Retirement Villages – land, capital gains

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I am going to start with my beliefs and assumptions about the Commons, about the tax system and land as commons.

Fundamentally the earth belongs to all of us so we all have a right to the commons. What is the commons? What was here when we were born, or what the community or the country created while we were alive. Sounds esoteric? Well let’s think about that one.

The land was here always, it continues when we die. And so was the sea here – and the waterways, give or take a few rivers that divert. The minerals under the ground, the fish in the sea and the native forests as well as the air, the electromagnetic spectrum were all there. God’s creation so to speak.

Now I will jump to some common sentences and phrases – “We should tax wealth not income”, “We need to use resource taxes like carbon taxes and pollution taxes for public revenue” and finally the best one– “Tax land not labour”.

Books have been written on the topic of land, including by Henry George, a San Francisco journalist who pondered on the topic of poverty and published his best seller in 1969 and the Green Parties of the world have proposed resource taxes and pollution tax, the latter being the tax for the right to use the rivers or sea or soil to dump your waste.

Various Governments have imposed resource taxes and called them different things. The most common of these is the tax on mineral exploitation, in particular oil and we call these royalties. The word ‘royalty’ comes from the Middle Ages, when kings (royals) had rights because they owned land on which there were minerals. The person who wanted the minerals would pay for the right to take these minerals out of the land.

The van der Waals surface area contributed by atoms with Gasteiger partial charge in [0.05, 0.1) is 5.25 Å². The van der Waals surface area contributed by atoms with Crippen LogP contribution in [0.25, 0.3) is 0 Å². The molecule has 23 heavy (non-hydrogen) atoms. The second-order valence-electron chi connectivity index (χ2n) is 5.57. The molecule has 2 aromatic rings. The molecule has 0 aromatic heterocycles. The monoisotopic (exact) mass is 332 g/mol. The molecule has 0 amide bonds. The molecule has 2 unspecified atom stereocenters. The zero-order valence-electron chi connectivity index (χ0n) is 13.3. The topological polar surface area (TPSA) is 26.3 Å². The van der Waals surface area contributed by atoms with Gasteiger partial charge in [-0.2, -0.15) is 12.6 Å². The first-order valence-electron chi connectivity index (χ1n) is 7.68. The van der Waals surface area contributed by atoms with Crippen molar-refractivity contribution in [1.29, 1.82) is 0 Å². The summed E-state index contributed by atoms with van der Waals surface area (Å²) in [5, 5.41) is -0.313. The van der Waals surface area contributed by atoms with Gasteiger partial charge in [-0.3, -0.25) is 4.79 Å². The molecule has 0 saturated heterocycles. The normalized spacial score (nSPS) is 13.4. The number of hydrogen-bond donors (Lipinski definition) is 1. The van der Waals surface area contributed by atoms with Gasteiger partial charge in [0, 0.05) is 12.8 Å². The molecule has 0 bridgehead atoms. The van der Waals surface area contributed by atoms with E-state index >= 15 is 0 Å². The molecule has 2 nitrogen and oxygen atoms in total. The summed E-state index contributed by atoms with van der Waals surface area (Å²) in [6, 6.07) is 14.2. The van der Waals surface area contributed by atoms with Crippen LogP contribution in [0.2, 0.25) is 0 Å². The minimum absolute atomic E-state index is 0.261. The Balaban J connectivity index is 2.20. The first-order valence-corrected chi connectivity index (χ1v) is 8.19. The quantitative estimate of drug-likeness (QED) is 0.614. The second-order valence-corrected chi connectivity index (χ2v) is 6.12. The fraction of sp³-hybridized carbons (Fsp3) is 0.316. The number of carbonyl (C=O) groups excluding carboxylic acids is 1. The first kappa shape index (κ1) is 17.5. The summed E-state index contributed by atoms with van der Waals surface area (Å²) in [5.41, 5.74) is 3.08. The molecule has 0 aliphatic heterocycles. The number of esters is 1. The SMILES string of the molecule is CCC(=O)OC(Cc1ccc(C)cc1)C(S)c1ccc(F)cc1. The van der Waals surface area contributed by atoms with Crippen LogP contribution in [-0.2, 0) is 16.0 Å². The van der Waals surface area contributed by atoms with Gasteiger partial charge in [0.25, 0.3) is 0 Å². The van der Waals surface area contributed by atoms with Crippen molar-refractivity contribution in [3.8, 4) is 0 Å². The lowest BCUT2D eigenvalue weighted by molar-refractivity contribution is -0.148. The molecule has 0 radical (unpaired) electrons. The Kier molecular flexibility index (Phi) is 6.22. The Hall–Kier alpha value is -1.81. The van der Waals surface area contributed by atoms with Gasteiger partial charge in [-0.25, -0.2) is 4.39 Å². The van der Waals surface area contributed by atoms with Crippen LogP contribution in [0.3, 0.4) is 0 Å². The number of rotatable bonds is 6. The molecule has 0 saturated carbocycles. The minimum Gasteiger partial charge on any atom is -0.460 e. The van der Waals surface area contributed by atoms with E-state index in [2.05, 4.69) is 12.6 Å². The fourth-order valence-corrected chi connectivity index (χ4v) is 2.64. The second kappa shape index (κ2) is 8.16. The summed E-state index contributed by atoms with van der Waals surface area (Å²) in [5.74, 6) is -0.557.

So royalties are payments of various types to owners of property for use of that property. And the owners are broadly ‘the people’, ‘the community’ or ‘everyone’. When the king owned the land people paid land rent, when lords and earls owned land people paid land rent sometimes in the form of produce.

Royalties also deal with payments for the right to use intellectual property, like copyrights, patents, and trademarks.

Licences are the right to use something that is owned by someone else, while royalties are the payments for that use. We pay for our drivers licence and in return have the right to drive a car on the road which is public property.

Royalties protect the owner of intellectual property (like copyrights, patents, and trademarks) and other types of property.

Enough of that!
Now let’s look particularly at land because that is the issue with any housing, including retirement villages.

What makes the value of land rise?

1. Natural features. Land near a river or with a sea view has a higher value than surrounding land.
2. Central government infrastructure like schools, hospitals, railways, roads
3. Local government infrastructure like street lighting, sewerage, water, storm water, community centres, roads
4. Commercial activity – shops, offices, services